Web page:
The design of analog electronic circuits can be done through a controllable design route, with predictable results, first time right. During introductory sessions in Nijmegen, Eindhoven, Enschede and Delft, ir. Anton Montagne will explain how.
The sessions will be short guided tours. During a guided tour the structure of a design process for analog electronics will be presented and this will be explained with examples. These examples are from reality and concern the whole process from specifying till realizing and testing the design. Also attention will be given to the application of different design tools during various stages of the design.
The guided tour contains elements which are important for both designing embedded systems with analog electronics like printed circuit board assemblies as designing integrated circuits.
After the guided tour Anton Montagne will explain the current course modules. This explanation will focus on how the various elements of structured design relate to eachother (in the course modules) and which courses and tools are in development. There will also be time for discussion concerning the development of our courses.
More information on the introductory sessions
Monday 26 May, 16:00 - 18:00 hrs in Nijmegen
Wednesday 28 May, 16:00 - 18:00 hrs in Eindhoven
Monday 2 June, 16:00 - 18:00 hrs in Enschede
Tuesday 3 June, 16:00 - 18:00 hrs in Delft
If you are interested in one of above introductory sessions, please send us an e-mail with your name, company name, e-mail address, phone number and location of preference to: firstname.lastname@example.org
(a) General introduction
(b) Analog electronics
2. Capita selecta design theory
(c) Dos and donts
3. Design method for (analog) electronics
(a) Concepts from information processing
(b) Design method
4. Short guided tour embedded analog design
(a) Design study and performance speci cation
(b) Functions and objects
(c) Manifestation of errors and error budgeting
(d) Cost factors and design gure of merit
(e) Notes on use of application notes
(f) Notes on use of simulation tools
5. Short guided tour IC circuit design (transistor-level design)
(a) Basic function design method
(b) Short overview algorithmic ampli er design
6. Concluding topics
(a) Education and training
More background information
The design of analog electronic circuits is known to be complex. This is mainly because designers have to deal with many relevant performance aspects that can be achieved in many different ways. In other words: there are many degrees of freedom for obtaining the desired performance of an electronic circuit. Theoretical concepts, circuit topologies, electronic devices, their operating conditions and the physical lay-out of a system, together constitute an enormous design space in which it is easy to get lost. For this reason analog electronics is often regarded as an art rather than a solid discipline.
Experienced designers, intuitively use all these degrees of freedom to modify known solutions into new ones. However, intuition can be regarded as knowledge from which its origin has become unclear. It cannot easily be shared with novices and, therefore, it cannot be the unique basis for design education. Design education and the design of new products, that have to perform specific information processing tasks and that should be manufactured in specific technologies, has to be done in a different way. Instead of taking existing solutions to known problems as starting point, it is far more effective to start a new design with theoretical concepts and find ways in which they can be implemented, so that possibilities of the technologies can fully be exploited. Such an approach not only results in clear and reliable designs with predictable performance, but it also provides a basis for sharing and developing knowledge.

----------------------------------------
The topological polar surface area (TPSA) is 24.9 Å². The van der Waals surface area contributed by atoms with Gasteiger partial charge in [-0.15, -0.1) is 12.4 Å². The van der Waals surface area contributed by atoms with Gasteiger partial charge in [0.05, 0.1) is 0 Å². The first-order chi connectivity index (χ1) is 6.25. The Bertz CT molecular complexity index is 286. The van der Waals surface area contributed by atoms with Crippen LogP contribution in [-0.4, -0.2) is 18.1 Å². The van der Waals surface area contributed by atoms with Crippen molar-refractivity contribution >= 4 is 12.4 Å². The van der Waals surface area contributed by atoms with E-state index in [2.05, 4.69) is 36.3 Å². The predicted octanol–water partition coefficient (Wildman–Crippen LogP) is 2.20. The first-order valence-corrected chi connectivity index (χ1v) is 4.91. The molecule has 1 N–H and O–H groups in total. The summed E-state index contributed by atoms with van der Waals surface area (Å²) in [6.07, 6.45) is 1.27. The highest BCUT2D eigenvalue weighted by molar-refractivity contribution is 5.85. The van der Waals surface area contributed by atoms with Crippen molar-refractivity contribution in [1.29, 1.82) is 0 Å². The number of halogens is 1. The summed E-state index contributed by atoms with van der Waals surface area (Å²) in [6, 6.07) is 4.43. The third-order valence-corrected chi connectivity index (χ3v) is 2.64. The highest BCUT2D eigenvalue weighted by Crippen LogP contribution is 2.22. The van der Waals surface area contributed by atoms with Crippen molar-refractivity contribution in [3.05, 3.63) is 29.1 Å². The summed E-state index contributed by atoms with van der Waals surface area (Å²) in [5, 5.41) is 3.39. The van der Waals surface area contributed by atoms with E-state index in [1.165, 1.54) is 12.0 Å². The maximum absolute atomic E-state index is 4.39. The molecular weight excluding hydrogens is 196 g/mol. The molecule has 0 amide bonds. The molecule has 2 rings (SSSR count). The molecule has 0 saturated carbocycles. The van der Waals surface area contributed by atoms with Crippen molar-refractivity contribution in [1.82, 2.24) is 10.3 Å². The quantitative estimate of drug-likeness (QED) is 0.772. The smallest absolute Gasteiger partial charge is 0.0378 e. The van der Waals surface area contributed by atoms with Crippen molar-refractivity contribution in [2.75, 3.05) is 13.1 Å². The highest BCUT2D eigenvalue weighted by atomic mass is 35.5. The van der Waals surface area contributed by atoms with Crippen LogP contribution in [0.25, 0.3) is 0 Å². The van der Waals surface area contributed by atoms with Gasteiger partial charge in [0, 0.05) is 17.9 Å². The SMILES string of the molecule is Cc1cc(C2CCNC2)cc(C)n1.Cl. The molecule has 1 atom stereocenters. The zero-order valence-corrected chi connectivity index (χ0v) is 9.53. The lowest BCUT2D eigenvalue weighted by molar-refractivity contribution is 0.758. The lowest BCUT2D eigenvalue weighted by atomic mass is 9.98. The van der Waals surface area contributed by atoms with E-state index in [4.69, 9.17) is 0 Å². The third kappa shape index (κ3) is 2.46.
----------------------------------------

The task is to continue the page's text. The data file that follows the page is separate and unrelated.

Our courses on analog electronics stand out from the main stream by the methodical and design-oriented approach, which targets an industrial environment:
1) First of all students learn which characteristics and constraints are relevant to a design
2) Then they learn to design concepts by application of synthesis techniques
3) By means of modeling, they learn how the characteristics of these concepts can be fixed by design
4) After that they learn how to detail the concepts and verify their behavior
5) Based on clear selection criteria, they learn to choose the most promising concept and to further engineer this
6) At the end of the course they present their design, the design route and the design decisions they took
7) They learn to draw up a design document that grows with their design from day one
The advantages of this approach are:
1) Predictable results
2) Controllable design route
3) First-time right
Satisfied customers over the past 25 years of experience in training professionals have justified this approach. The most often heard reaction of students is: "I wish I had always learned electronics in this way!". Since 1985 Anton Montagne provided courses for amongs other Océ, Chess, 3T, ASML, Philips, Texas Instruments and Ericsson / Sony Ericsson.
See for more information on the courses: http://www.hightechinstitute.nl/en/training/electronics/